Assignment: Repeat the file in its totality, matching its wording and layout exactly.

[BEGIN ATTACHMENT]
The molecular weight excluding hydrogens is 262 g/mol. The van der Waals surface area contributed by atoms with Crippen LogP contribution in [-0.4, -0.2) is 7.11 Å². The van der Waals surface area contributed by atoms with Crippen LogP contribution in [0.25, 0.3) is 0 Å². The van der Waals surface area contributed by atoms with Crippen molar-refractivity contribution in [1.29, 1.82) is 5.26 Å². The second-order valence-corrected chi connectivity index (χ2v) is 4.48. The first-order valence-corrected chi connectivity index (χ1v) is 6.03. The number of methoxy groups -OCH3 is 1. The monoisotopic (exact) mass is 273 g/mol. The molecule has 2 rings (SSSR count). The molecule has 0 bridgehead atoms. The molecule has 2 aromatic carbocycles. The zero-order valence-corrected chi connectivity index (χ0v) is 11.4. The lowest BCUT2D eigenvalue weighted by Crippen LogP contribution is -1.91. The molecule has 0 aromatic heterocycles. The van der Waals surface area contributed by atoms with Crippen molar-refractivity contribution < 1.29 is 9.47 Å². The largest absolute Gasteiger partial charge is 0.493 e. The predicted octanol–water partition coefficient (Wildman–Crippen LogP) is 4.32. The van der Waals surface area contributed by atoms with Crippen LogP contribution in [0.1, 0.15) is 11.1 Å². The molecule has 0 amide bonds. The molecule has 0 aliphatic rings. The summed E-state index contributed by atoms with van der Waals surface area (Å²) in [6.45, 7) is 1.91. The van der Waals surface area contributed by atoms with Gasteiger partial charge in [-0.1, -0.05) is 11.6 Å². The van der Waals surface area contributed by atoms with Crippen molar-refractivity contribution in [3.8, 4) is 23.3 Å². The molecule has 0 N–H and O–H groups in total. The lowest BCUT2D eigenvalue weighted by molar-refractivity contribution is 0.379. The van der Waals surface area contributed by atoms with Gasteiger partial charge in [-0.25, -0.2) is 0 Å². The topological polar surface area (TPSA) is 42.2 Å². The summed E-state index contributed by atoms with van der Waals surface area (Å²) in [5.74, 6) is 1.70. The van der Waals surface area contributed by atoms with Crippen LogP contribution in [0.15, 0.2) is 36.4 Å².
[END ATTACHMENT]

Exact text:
The molecular weight excluding hydrogens is 262 g/mol. The van der Waals surface area contributed by atoms with Crippen LogP contribution in [-0.4, -0.2) is 7.11 Å². The van der Waals surface area contributed by atoms with Crippen LogP contribution in [0.25, 0.3) is 0 Å². The van der Waals surface area contributed by atoms with Crippen molar-refractivity contribution in [1.29, 1.82) is 5.26 Å². The second-order valence-corrected chi connectivity index (χ2v) is 4.48. The first-order valence-corrected chi connectivity index (χ1v) is 6.03. The number of methoxy groups -OCH3 is 1. The monoisotopic (exact) mass is 273 g/mol. The molecule has 2 rings (SSSR count). The molecule has 0 bridgehead atoms. The molecule has 2 aromatic carbocycles. The zero-order valence-corrected chi connectivity index (χ0v) is 11.4. The lowest BCUT2D eigenvalue weighted by Crippen LogP contribution is -1.91. The molecule has 0 aromatic heterocycles. The van der Waals surface area contributed by atoms with Crippen molar-refractivity contribution < 1.29 is 9.47 Å². The largest absolute Gasteiger partial charge is 0.493 e. The predicted octanol–water partition coefficient (Wildman–Crippen LogP) is 4.32. The van der Waals surface area contributed by atoms with Crippen LogP contribution in [0.1, 0.15) is 11.1 Å². The molecule has 0 amide bonds. The molecule has 0 aliphatic rings. The summed E-state index contributed by atoms with van der Waals surface area (Å²) in [6.45, 7) is 1.91. The van der Waals surface area contributed by atoms with Gasteiger partial charge in [-0.1, -0.05) is 11.6 Å². The van der Waals surface area contributed by atoms with Crippen molar-refractivity contribution in [3.8, 4) is 23.3 Å². The molecule has 0 N–H and O–H groups in total. The lowest BCUT2D eigenvalue weighted by molar-refractivity contribution is 0.379. The van der Waals surface area contributed by atoms with Gasteiger partial charge in [-0.25, -0.2) is 0 Å². The topological polar surface area (TPSA) is 42.2 Å². The summed E-state index contributed by atoms with van der Waals surface area (Å²) in [5.74, 6) is 1.70. The van der Waals surface area contributed by atoms with Crippen LogP contribution in [0.15, 0.2) is 36.4 Å².